The current study is unique, as we were able to combine sophisticated, real-time social network data with infection prevalences in an epidemiological study on four different infectious diseases: URI, LRI, GI and UTI. We identified both detrimental and beneficial associations of social network parameters with the prevalence of infections. We observed that larger network size was associated with a higher prevalence of URI and GI, while a high total number of contacts was associated with less URI and LRI. In addition, participants with networks mainly composed of friends presented a higher prevalence of LRI and GI, as opposed to those with a higher family percentage, who presented lower LRI and GI prevalences. Finally, a higher percentage of network members of the same age was associated with lower URI, LRI and GI prevalences. We found no clear associations with UTI, although a high total number of contacts was associated with higher UTI prevalence.

In the present study, social network size was associated with a higher prevalence of URI and GI. A likely explanation for our findings is that a larger network indicates exposure to a greater range of infectious agents, and therefore leads to a greater incidence of symptomatic infections. In addition, the likelihood of meeting an infected person is higher in a large network. We observed no association between network size and UTI. This is in line with infection spread theory, i.e. that infections that are transmitted through the air or direct contact (URI, LRI and GI) are spread through social networks, whereas UTIs, mainly caused by commensal bacteria, are not. UTI however was positively associated with the total number of contacts. The underlying mechanism that explains how more contacts, independent of social network size, is related to an increased risk of UTI remains unclear in the present study, and may be a subject of interest in future research.

A higher total number of contacts was associated with lower URI and LRI prevalences. This association was independent of network size. This is in line with a previous study, which showed that susceptibility to URI was lower among participants with more types of social ties [9, 13]. Our results indicate that network size and total number of contacts have an independent association in opposite direction with infection prevalences. Hence infection prevalence is reflected by both of these measures, and not merely as a function of increased infection spread in relation to the network, and therefore both should be considered in studies on their association with infections.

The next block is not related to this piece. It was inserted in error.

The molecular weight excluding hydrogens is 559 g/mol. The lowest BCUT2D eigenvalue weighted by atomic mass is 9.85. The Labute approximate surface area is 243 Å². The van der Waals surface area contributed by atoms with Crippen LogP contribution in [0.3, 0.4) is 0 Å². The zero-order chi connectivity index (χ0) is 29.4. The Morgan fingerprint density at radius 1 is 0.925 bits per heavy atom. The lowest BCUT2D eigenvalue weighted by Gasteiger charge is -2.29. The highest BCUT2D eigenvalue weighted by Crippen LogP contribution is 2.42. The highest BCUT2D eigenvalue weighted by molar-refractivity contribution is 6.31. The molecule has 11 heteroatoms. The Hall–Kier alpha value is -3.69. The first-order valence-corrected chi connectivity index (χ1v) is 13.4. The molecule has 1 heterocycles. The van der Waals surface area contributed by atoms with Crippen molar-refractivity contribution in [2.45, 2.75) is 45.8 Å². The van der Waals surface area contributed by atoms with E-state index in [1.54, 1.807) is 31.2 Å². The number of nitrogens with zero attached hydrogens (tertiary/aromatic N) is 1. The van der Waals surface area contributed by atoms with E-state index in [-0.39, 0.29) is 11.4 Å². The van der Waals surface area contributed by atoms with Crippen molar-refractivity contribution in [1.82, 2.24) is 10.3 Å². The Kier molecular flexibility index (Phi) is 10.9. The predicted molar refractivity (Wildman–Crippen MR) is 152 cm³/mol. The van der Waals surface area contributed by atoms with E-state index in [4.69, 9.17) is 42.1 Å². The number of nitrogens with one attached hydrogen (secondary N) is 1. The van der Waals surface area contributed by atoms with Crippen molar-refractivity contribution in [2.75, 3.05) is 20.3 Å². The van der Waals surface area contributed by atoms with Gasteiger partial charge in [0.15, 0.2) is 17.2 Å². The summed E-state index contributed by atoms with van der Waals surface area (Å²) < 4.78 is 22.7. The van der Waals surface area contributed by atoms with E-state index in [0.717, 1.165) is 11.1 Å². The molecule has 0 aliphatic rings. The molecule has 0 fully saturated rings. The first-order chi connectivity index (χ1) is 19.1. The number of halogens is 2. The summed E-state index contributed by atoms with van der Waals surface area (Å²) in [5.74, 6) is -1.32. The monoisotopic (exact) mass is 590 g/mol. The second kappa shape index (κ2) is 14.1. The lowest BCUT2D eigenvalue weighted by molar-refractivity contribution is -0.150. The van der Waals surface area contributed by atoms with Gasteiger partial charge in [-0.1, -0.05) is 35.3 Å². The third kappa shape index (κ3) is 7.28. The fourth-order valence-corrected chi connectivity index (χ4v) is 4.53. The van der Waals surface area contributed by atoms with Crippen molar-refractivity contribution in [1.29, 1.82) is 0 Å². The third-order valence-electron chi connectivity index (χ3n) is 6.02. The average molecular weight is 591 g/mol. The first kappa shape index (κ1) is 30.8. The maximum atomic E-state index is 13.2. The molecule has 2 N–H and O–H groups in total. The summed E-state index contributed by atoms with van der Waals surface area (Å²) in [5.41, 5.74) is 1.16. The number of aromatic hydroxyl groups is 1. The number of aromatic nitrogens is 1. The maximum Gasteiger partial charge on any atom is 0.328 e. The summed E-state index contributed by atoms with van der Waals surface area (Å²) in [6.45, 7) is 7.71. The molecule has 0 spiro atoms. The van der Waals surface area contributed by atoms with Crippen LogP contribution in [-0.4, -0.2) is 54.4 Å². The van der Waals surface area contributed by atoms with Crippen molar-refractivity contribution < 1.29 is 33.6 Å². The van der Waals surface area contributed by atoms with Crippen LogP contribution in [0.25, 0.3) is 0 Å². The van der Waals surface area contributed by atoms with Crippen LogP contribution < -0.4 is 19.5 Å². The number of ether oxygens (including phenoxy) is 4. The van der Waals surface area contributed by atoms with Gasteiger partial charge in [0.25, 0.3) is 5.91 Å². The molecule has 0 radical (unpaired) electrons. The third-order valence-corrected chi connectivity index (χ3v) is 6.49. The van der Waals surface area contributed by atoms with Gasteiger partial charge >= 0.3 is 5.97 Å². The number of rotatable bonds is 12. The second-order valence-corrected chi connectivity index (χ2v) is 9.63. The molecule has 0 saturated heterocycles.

Independent of the number of alters and contacts, participants with networks composed of a relatively large percentage of friends presented a higher prevalence of LRI and GI. Contacts with friends are assumed to be intimate, including touching or kissing, and play an important role in the transmission of LRI and GI. This is in line with previous research, which suggests that friends are a group with a high potential for transmission [30], and in line with a study that proposes monitoring the friends of randomly selected individuals as a novel strategy for early detection of influenza [51]. Note that when a person’s network contained a relatively high percentage of acquaintances, the prevalence of GI was lower. A possible explanation for the latter is that GI transmission requires surface contamination or physically direct contact, and contacts with acquaintances (neighbors or colleagues) tend to be less close than contacts with friends. A large percentage of family members within the network was associated with fewer reported LRIs and GIs. Previous research has shown that the family is an important source of social support [52], and higher levels of social support have been shown to enhance several aspects of immune function [11, 12]. The ego’s family may act as a buffer for LRI and GI through high levels of social support, indicating a positive impact on lower susceptibility to these infections.